As a child, Derek Pernesiglio sat in the stands at Islip Speedway in Long Island with his family, watching the races and dreaming of being part of the sport. Now as an adult, fans all over the country recognize him as the voice of NASCAR's K&N Pro Series.
"I've been the pit road reporter for the K&N races since 2008," said Pernesiglio. "It started as a one-shot deal with a production company just trying me out; thank goodness they liked me."
What is there not to like? Pernesiglio has experience as a racer, starting in Go-Karts as a teen and racing everything from Legends Cars to Midgets to Modifieds and Late Models, and currently races a Mini Outlaw weekly at Millbridge Speedway in Salisbury, N.C., for fun.
He also has a degree in radio and television production, as well as years of announcing experience.
"My announcing career started in 1995 at a little Go-Kart track called Medford on Long Island, which is where my high-energy style of announcing started because the karts there were turning 10-second laps, so you had to get a sentence out quick," Pernesiglio said.
Money kept Pernesiglio, now 39, from pursuing a professional driving career. But his announcing career progressed. From the karts he became the voice of the Northeast Midget Association (his father owned a car in the series at one time), then got his degree. While in school in Rhode Island he worked behind the mic at tracks such as Thompson Speedway in Connecticut, and Massachusetts' Seekonk Speedway. Management at Thompson allowed him to carry a microphone and report from pit road during Modified Tour and Busch North (now K&N Series) races.
The Pernesiglio family and the Dillner family -- including Matt and Bob Dillner, known for their work on TV and the Internet -- sat together during those youthful years at Islip Speedway.
"One night Matt came up to Thompson to visit and we got to talking. I told him I was interested in TV, so he and Bob talked to Patti Wheeler [Humpy's daughter] and I got a job with Wheeler Television right out of college as a production assistant on the original Raceday show on TNN. From there I worked my way up through the ranks to where I'm at today."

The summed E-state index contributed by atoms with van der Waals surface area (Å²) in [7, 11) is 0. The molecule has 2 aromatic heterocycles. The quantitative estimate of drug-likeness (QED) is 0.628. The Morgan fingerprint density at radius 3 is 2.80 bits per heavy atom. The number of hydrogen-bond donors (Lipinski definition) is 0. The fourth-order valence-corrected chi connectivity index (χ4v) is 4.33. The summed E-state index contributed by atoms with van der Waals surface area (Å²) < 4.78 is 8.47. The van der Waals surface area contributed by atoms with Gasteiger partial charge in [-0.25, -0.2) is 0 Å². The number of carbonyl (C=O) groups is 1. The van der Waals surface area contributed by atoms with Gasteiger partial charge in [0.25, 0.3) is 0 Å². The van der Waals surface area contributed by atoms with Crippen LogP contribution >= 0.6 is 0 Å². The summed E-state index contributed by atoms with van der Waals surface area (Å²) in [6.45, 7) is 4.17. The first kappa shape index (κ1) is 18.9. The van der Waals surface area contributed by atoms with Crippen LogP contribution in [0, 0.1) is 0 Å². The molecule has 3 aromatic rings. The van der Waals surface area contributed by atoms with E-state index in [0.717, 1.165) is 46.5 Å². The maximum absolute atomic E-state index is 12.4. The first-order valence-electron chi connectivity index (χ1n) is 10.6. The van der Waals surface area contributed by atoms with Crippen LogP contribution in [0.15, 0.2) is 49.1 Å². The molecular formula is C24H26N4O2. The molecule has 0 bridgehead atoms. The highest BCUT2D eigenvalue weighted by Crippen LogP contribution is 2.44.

His journey "through the ranks" included 11 years working as a producer for NASCAR. Not only does Pernesiglio announce, he writes, shoots and edits, and runs a production company that produces marketing, bio and sponsor videos. As the voice of the K&N Pro Series, he does more than just walk through the pits talking into a microphone.
"I also take equipment to and from the track for the TV truck, and I courier the video back to NASCAR Productions in Charlotte," Pernesiglio, who now calls Charlotte home, said. "When I land from a race, the first thing I do is drive the video, timing and scoring data back to the Hall of Fame."
It may sound like a lot of work, but for Pernesiglio it's gratifying.
"Our TV crew are racing people, too," he observed. "Director Tim Deroin used to drive Modifieds on the Whelen Modified Tour, producer Alan Dietz is the announcer and public relations director for PASS South, broadcast spotter Joe Catania is a respected crew chief in Northeast racing circles. To be a fan of this type of racing, then to have a job in it means the world to me. One of the things I love is when guys like Austin Dillon, Trevor Bayne or Kyle Larson get their first NASCAR win, they talk to me before any of the top-three national series reporters; it's pretty cool to have that bragging right."
As is the case with any racing journalist, Pernesiglio would love a shot at reporting in NASCAR's top-three series. But he loves short track racing because "it's close-quarters, fast-moving action; you get to see more battles," and as a fan of all forms of motorsports, he can be happy behind the mic anywhere.
"I take a ton of pride in being a part of all broadcasts because I've been that little kid sitting in the stands, I've been a crew member, a driver, announcer; I've worked in a lot of different positions."
But for now Pernesiglio is happy being the voice of the NASCAR K&N Pro Series. He's come a long way since he saw his first race at that Long Island bullring known as Islip Speedway.
Veteran motorsports columnist Craig Murto is a Linden resident.